About “lost your hair”: isn’t there a Britishism to the effect of, “Keep your hair on,” meaning, “Don’t lose control”? I’ve always heard it as Ringo saying, “You almost died in that wreck; you were shaken afterwards — unstable, not yourself. I should have taken that into account before applying normal standards of veracity and rationality to your post-crash speech. Now that the crisis is past, I ask your forgiveness and forebearance. Don’t pass me by.”

    All I want to do now is comb “The Beatles Illustrated Lyrics” for other bits of eccentric syntax, queer usage, and concentric conversation!

  16. Avatar Ed Park wrote:

    I love this blog! (I feel like a spambot.)

    Trying to figure out a context in which the “peasant” line would work…They should have used it in KNIGHT’S TALE (the Heath Ledger jousting movie with “We Will Rock You” et al.)…

  17. Avatar Mollie wrote:

    Mike – The problem with your “Wait” theory is that you’ve rewritten the one line that has always struck me as odd. “And if you’re true” would make more sense, but I think Tony has it right – “And if you do” – which always makes me wonder, If I do what? If I do know that he’s been good? Why would his trust be contingent on that?

  18. … which does tend to support a subtext of “if you accept my patently untrue claims I’ll return the favour.”

    He feels that his lover “ought to know” of his “good” behaviour when confronted by sexual temptation. Whether or not he was actually faithful while away is neither here nor there; what matters for their future happiness is that she believes that to be the case – fully absorbs that possibility so that it becomes a kind of truth, a thing she now “knows.”

    If (and I admit it’s a mighty big “if”) that interpretation is halfway correct, then Macca’s contribution strives to make the song into an endorsement of the transformational power of the imagination.

    Lennon’s side of the song allows for the possibility of rejection, of there being too much pain to make amends (“if you heart breaks … turn me away”); Macca’s part simply refuses to countenance such a conclusion: a happy ending, he seems to be saying, can be brought about by a mutual act of will. All you need is imagination. To coin a phrase.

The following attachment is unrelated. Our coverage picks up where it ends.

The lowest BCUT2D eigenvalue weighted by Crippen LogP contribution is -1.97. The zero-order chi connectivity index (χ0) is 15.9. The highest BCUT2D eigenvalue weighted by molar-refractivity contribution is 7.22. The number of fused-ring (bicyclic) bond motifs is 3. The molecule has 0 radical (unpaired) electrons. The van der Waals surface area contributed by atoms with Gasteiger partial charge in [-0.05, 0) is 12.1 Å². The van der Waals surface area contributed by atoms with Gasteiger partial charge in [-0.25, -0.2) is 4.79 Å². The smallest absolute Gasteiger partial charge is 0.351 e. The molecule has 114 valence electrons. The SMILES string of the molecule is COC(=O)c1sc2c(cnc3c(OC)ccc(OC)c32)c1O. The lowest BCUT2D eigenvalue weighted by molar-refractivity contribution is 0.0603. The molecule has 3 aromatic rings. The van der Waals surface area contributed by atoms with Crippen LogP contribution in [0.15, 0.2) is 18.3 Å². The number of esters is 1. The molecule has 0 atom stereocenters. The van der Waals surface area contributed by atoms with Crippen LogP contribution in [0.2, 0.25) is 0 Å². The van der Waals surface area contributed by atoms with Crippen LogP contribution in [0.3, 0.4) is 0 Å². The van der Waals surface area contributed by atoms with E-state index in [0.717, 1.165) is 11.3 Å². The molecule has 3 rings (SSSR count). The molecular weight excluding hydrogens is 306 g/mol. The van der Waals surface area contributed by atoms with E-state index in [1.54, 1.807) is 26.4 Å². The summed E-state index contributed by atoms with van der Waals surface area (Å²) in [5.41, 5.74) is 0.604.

19. Avatar Cara wrote:

    This is a brilliantly hilarious discussion!

    Tony, this so-called happy ending all hinges on denial: “Just accept what I tell you and I promise to do the same.” Maybe it’s my natural inclination to rebel against male authority, but it’s reminiscent of another lyric that “gets on me wick”:

    “Try to see it my way, only time will tell if I am right or I am wrong
    While you see it your way, run the risk of knowing that our love will soon be gone”

    i.e., “Just do as I say and everything will be all right… for now.” Yeah, Paul really *is* a control freak!

  20. Avatar Michael wrote:

    Cara, my wife Kate uses the exact same lyric during her periodic anti-McCartney rants! 🙂 Several mellow Sunday mornings have been rent asunder by the playing of “We Can Work It Out,” I kid you not.

  21. While we’re on Paul’s oddities of romantic logic, don’t forget “I’ll Follow the Sun,” whose narrative seems to be, “On the off-chance that life with you won’t be all beer and skittles, I’ll split now, before you have the chance to realize I was the love of your life.” Gee, thanks. In the middle eight he professes vague sorrow for “losing a friend,” but confidence that the lost one will, ultimately, “know.”

    Know what?

  22. Avatar Ed Park wrote:

    I love this blog I love this blog.

  23. It all makes sense if you see it as an early (perhaps the first, as it dates from 1960?) example of his control-freakery in song.

    Essentially, it’s all a bluff: he’s going through the motions of leavetaking in order to secure her future submission: “see it my way or I hit the highway, and then where will you be?” is the implicit message – not a million miles from the sentiments in We Can Work It Out.